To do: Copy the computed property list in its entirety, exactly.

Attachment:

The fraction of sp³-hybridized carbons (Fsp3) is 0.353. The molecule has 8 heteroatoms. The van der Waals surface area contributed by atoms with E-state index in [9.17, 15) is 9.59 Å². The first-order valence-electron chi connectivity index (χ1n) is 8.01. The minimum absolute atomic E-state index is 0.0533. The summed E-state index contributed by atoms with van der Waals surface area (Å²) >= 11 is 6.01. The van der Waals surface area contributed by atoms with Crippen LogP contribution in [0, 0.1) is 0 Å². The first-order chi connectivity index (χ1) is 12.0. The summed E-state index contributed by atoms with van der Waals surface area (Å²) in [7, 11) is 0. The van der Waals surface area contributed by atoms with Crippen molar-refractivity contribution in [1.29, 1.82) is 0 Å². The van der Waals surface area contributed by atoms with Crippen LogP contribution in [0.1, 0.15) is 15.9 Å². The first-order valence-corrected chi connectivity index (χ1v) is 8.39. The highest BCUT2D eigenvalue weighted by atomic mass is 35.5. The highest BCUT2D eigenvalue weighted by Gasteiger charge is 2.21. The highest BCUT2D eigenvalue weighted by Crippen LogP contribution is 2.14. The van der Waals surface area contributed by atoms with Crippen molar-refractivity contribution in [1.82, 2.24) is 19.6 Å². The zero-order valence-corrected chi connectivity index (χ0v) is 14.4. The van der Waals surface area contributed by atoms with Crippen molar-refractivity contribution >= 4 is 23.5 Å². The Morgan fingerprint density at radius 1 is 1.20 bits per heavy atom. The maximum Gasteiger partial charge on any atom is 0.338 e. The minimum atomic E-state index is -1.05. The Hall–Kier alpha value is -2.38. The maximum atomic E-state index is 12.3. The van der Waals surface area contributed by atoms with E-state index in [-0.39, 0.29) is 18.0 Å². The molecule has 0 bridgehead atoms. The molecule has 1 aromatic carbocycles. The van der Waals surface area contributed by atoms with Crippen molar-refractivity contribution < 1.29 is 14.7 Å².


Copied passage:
The fraction of sp³-hybridized carbons (Fsp3) is 0.353. The molecule has 8 heteroatoms. The van der Waals surface area contributed by atoms with E-state index in [9.17, 15) is 9.59 Å². The first-order valence-electron chi connectivity index (χ1n) is 8.01. The minimum absolute atomic E-state index is 0.0533. The summed E-state index contributed by atoms with van der Waals surface area (Å²) >= 11 is 6.01. The van der Waals surface area contributed by atoms with Crippen LogP contribution in [0, 0.1) is 0 Å². The first-order chi connectivity index (χ1) is 12.0. The summed E-state index contributed by atoms with van der Waals surface area (Å²) in [7, 11) is 0. The van der Waals surface area contributed by atoms with Crippen molar-refractivity contribution in [1.29, 1.82) is 0 Å². The van der Waals surface area contributed by atoms with Crippen LogP contribution in [0.1, 0.15) is 15.9 Å². The first-order valence-corrected chi connectivity index (χ1v) is 8.39. The highest BCUT2D eigenvalue weighted by atomic mass is 35.5. The highest BCUT2D eigenvalue weighted by Gasteiger charge is 2.21. The highest BCUT2D eigenvalue weighted by Crippen LogP contribution is 2.14. The van der Waals surface area contributed by atoms with Crippen molar-refractivity contribution in [1.82, 2.24) is 19.6 Å². The zero-order valence-corrected chi connectivity index (χ0v) is 14.4. The van der Waals surface area contributed by atoms with Crippen molar-refractivity contribution >= 4 is 23.5 Å². The Morgan fingerprint density at radius 1 is 1.20 bits per heavy atom. The maximum Gasteiger partial charge on any atom is 0.338 e. The minimum atomic E-state index is -1.05. The Hall–Kier alpha value is -2.38. The maximum atomic E-state index is 12.3. The van der Waals surface area contributed by atoms with E-state index in [-0.39, 0.29) is 18.0 Å². The molecule has 0 bridgehead atoms. The molecule has 1 aromatic carbocycles. The van der Waals surface area contributed by atoms with Crippen molar-refractivity contribution < 1.29 is 14.7 Å².